May 18, 2012

Writing Linux Security Module

Linux Security Modules (LSM) is a framework allowing Linux to support various security models. LSM has been a part of the kernel starting with Linux v. 2.6. Currently, the official kernel hosts such security modules as SELinux, AppArmor, Tomoyo, and Smack.

The modules run simultaneously with the native Linux security model Discretionary Access Control (DAC). LSM checks are triggered by the actions allowed by DAC.

The LSM mechanism can be implemented in various ways. Generally, it is adding mandatory access control (as, for example, in SELinux case). Besides you can invent your own security model and implement it as a module using the framework. As an example let's consider implementation of a module that will grant privileges on system actions if a specific USB device is connected.

Let's take a look at the diagram and try to understand the way the LSM hook works (using the system call open as an example).


Nothing extraordinary. LSM’s main purpose is to provide security modules with a mechanism to control access to kernel objects (hooks are inserted into the kernel code right before object calls). Before the kernel addresses an internal object, a check function provided by LSM is called.

In other words, LSM allows the modules to understand whether subject S is allowed to perform action OP over kernel's internal object OBJ.
This is really great.

It is reasonable to write a security module skeleton at first. It will be very modest and will always agree with DAC. The source codes we require are located in the security directory among the kernel source codes.

Digging the sources


Go to include/linux/security.h (my kernel version is 2.6.39.4). The most important thing here is the huge structure security_ops.
Here is its fragment:
struct security_operations 
{
char name[SECURITY_NAME_MAX + 1];

int (*ptrace_access_check) (struct task_struct *child, unsigned int mode);
         int (*ptrace_traceme) (struct task_struct *parent);
int (*capget) (struct task_struct *target,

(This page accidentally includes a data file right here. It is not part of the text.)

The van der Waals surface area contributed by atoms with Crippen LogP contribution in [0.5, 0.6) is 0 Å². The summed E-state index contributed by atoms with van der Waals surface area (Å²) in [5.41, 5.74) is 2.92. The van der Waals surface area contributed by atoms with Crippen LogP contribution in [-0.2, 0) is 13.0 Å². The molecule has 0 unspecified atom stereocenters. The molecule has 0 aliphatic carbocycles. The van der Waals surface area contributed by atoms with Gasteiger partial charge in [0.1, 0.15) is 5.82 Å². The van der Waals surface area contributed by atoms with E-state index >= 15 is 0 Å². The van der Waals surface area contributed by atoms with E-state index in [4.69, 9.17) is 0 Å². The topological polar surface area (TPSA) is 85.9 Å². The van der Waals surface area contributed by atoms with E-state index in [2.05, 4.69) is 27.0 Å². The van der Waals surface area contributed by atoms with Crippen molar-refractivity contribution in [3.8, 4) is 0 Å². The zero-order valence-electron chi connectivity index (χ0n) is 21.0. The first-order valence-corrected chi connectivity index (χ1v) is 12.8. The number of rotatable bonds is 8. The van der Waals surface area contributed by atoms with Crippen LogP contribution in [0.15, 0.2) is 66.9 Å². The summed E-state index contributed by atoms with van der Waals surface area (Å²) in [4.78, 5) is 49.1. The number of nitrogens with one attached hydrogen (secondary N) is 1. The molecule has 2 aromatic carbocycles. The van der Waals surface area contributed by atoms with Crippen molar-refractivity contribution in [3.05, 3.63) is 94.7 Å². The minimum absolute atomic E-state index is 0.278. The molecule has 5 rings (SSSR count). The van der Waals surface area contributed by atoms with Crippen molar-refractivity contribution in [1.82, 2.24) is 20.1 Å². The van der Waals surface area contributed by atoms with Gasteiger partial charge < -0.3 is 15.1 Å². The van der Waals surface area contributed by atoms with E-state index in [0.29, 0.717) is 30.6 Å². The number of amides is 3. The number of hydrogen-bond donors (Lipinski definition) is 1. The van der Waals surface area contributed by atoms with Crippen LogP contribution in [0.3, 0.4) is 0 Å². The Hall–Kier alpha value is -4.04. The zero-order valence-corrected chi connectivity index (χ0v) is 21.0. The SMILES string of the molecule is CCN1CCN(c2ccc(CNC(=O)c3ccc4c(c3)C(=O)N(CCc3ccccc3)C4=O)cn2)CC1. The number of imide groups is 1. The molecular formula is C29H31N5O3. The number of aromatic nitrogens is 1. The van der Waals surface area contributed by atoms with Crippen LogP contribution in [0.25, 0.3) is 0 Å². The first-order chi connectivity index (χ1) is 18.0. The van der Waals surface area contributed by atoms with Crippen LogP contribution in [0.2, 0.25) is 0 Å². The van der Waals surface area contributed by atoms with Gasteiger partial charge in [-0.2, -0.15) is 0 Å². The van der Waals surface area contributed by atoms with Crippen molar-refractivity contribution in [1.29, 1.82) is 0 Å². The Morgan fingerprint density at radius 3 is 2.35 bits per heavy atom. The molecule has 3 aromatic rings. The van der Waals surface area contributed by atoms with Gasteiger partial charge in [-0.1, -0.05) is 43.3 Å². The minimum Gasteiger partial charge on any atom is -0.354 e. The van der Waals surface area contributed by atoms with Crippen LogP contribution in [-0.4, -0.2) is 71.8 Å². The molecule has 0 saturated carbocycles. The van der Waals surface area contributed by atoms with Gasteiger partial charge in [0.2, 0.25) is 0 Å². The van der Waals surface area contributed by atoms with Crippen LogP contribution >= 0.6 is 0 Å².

kernel_cap_t *effective,
            kernel_cap_t *inheritable, kernel_cap_t *permitted);};
It is a list of predefined and documented callback functions available for security module checks. By default, these functions usually return 0, thus allowing any actions. However, some of them use the POSIX security module. These are the Common Capabilities functions, which you can  review in the security/commoncap.c file.

In this case we are interested in the following function from include/linux/security.c:

/**
 * register_security – registers the security module with the kernel.
 * @ops: a pointer to the structure security_options that will be used. 
 *
 * This function allows a security module to register itself with the
 * kernel security subsystem.  Some rudimentary checking is done on the @ops
 * value passed to this function. You'll need to check first if your LSM
 * is allowed to register its @ops by calling security_module_enable(@ops).
 *
 * If the security module has been already registered with the kernel, an error
 * will be returned. In case of success, 0 will be returned
 */
int __init register_security(struct security_operations *ops) 
{
    if (verify(ops)) 
        {
        printk(KERN_DEBUG "%s could not verify "
               "security_operations structure.\n", __func__);
        return -EINVAL;
    }

    if (security_ops != &default_security_ops)
        return -EAGAIN;

    security_ops = ops;

    return 0;
}

Writing the skeleton


I have BackTrack 5 R1 (kernel version 2.6.39.4) at hand. Let's consider a ready security module, for example, SELinux (the /security/selinux/ directory). Its main mechanism is described in the hooks.c file. Basing on this file, I have created the skeleton of a new security module (a little bit later we'll make something interesting out of it).

We fill the monstrous structure of security_ops with pointers to our functions. You only have to replace SELinux with the name of your module (in my example it is PtLSM) for all the functions. Then edit the bodies of all the functions: those that return void should be empty and those that return int should return 0. As a result we have LSM that does nothing and allows everything that the native security mechanism allows (the module source code: pastebin.com/Cst0VVQh).